Submission + - Role of endogenous retroviruses in human evolution

mhackarbie writes: The current edition of the New Yorker magazine has a fascinating story about endogenous retroviruses in the genomes of humans and other species. Although researchers have known about such non-functional retroviral 'fossils' in the human genome for some time, the large amount of recent genomic data underscores just how pervasive they are, in a compelling tale that involves humans, their primate cousins, and a variety of viral invaders. Some researchers are even bringing back non-functional viral remnants from the dead by fixing their broken genes.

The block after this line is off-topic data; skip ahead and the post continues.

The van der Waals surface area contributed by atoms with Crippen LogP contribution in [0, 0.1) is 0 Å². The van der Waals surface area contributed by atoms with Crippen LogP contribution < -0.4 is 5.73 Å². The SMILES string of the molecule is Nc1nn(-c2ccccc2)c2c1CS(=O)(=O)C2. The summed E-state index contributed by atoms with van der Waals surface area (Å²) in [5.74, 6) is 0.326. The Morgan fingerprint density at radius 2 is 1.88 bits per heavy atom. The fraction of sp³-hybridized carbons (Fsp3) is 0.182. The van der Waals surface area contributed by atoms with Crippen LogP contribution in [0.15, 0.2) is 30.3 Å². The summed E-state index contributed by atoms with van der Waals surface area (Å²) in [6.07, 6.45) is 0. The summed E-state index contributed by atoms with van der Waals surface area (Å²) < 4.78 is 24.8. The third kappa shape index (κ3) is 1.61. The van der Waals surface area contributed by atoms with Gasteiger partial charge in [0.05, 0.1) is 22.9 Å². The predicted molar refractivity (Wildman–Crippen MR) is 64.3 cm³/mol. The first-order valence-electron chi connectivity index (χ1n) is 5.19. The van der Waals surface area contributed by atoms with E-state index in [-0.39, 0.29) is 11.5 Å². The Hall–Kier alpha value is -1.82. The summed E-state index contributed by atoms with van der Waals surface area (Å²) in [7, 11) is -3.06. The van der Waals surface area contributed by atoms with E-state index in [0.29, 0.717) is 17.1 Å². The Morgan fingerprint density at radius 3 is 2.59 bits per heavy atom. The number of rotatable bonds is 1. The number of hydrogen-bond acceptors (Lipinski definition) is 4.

Submission + - Microcontroller for the hobbyist? 5

TomTheGeek writes: "I'm a programmer that's done some assembly language before and would like to start programming microcontrollers. I've heard about the BASIC Stamps from Parallax, the PIC series from Microchip, the MAKE Controller Kit, and the AVR series from Atmel but they seem to be focused on a development board that is too expensive to dedicate to a single project. Having an expensive development board is fine but I want the microcontroller to be cheap (<$10) enough that I don't have to disassemble my previous project in order to start a new one. I'll be doing the programming in Ubuntu so compatible development tools and drivers are required."

Submission + - Thirty Meter Telescope Moving Ahead